3 TIPS to help your child become a successful independent learner: By Maya Thiagarajan
As parents, we are always managing and balancing opposing forces.
On the one hand, more than anything else, we want to protect our children and keep them safe and happy. If there’s a way to shield them from life’s cruelty and harshness, we want to do that. On the other hand, we all know that children have to eventually venture into the world, on their own, and make their own way. Too much protection can prevent them from gaining the confidence and skills needed to navigate the world independently.
When it comes to our children’s education, too, we may want to protect them. Can we protect them from failure? If they forget to do their homework, can we write a note to the teacher making up an excuse to protect them from unpleasant consequences? If they have an issue with a teacher, can we rush to school with a complaint and protect them from dealing with it themselves? If they are struggling with an assignment, can we do the work for them and protect them from feeling frustrated and inadequate?
However, let’s consider the consequences of too much protection. When we rush in to save our children from every form of discomfort or failure, we often prevent them from learning the key skills that they will need to navigate the world on their own. We prevent them from developing resilience, time management skills, communication skills, and the ability to manage their own relationships. The fact is that too much protection can actually backfire and harm our children.
As our children grow up, perhaps we need to consider the balance between protection and preparation more carefully – ironically, perhaps it’s the preparation for the real world that will eventually be the best protection that we can give our children.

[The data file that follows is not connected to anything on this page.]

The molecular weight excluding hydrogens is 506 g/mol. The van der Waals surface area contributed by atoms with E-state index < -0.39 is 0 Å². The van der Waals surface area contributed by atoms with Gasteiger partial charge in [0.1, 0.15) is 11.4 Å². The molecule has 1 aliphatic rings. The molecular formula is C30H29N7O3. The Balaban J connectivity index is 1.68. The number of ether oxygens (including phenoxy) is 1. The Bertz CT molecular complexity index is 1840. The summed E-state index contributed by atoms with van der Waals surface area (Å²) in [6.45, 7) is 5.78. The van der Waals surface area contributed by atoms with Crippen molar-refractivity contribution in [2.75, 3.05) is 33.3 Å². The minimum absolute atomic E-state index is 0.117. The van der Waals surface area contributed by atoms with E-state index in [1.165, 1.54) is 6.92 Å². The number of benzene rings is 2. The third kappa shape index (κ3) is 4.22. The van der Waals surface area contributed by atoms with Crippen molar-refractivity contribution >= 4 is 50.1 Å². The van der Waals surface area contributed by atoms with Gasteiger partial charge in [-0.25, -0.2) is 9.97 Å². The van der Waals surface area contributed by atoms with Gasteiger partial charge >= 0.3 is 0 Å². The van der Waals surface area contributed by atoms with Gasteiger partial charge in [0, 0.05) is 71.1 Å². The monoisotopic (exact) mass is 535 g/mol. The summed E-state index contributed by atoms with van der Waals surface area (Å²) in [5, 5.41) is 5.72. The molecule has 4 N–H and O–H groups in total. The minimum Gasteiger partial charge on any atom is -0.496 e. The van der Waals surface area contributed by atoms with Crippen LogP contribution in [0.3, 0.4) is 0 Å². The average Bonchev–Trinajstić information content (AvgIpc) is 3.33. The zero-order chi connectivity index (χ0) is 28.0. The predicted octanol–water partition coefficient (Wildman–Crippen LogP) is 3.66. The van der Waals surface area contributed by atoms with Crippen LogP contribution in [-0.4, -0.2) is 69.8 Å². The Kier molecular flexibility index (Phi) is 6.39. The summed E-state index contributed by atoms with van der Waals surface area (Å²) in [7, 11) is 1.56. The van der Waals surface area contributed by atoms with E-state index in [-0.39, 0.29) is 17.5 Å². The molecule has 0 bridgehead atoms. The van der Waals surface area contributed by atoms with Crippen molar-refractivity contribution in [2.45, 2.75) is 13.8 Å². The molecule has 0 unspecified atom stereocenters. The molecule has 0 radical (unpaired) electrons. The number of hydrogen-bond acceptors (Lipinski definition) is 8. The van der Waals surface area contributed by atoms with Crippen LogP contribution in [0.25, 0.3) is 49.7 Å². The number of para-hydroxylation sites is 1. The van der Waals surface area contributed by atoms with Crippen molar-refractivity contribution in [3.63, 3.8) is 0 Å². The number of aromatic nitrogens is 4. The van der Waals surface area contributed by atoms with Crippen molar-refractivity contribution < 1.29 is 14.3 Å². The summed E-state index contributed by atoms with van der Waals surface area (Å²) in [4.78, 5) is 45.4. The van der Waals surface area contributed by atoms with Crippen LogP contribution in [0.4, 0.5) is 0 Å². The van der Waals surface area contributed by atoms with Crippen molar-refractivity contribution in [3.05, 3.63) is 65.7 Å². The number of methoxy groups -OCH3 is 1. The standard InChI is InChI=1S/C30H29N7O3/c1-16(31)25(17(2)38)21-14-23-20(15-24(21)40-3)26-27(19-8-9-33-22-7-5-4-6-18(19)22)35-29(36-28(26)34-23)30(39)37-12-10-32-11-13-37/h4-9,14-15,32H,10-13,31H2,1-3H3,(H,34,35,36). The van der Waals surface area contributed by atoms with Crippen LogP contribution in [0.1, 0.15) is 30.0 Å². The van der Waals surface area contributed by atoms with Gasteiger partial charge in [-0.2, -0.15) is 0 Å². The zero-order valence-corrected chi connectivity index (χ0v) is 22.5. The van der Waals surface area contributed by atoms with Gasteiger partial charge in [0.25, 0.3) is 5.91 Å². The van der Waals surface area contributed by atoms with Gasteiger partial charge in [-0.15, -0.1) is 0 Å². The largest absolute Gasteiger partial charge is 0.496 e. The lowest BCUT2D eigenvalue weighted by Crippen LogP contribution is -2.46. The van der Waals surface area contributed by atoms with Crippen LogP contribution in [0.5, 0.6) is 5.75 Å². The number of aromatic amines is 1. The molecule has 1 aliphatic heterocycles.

Here are 3 things that you can do to help your children develop their own independent learning skills, particularly as your child moves from offline school to online school:
1. Don’t hover and micromanage your child’s online classes: Now that your child is attending school from the comfort of your home, you might be tempted to attend school along with your child. It’s true – there are some parents who are sitting in on classes, much to their children’s horror and their teachers’ dismay. Don’t be that helicopter parent! Give your child a quiet space for her classes, help her organize her materials, and then don’t disturb her. The first step to helping your child become an independent learner is to give her the space and time to practice learning independently.
2. Help your child develop Time Management Skills: Instead of continuously micromanaging your child’s learning, help your child learn how to manage his own time. Make sure that he enters all classes and assignments in google calendar, and also have your child make daily to-do lists each morning for the day ahead. In the evenings, if necessary, sit with your child to see what he/she accomplished and what work is still pending. The goal should be to help your child eventually learn how to manage his or her own time and meet all deadlines without too much stress.
3. Help your child communicate proactively and respectfully with teachers: As children grow older, they need to learn how to communicate in professional and respectful ways. If your child needs additional support or help with an academic task, ask her to attend “office hours” and speak directly with the teacher. If she has a concern or complaint, ask her to email the teacher directly and request an individual meeting to discuss the issue. Remind your child to craft polite and professional emails – if your child doesn’t know how to do this, please teach him! Don’t jump in-between your child and his or her teacher. Let them navigate their relationship on their own, as much as possible.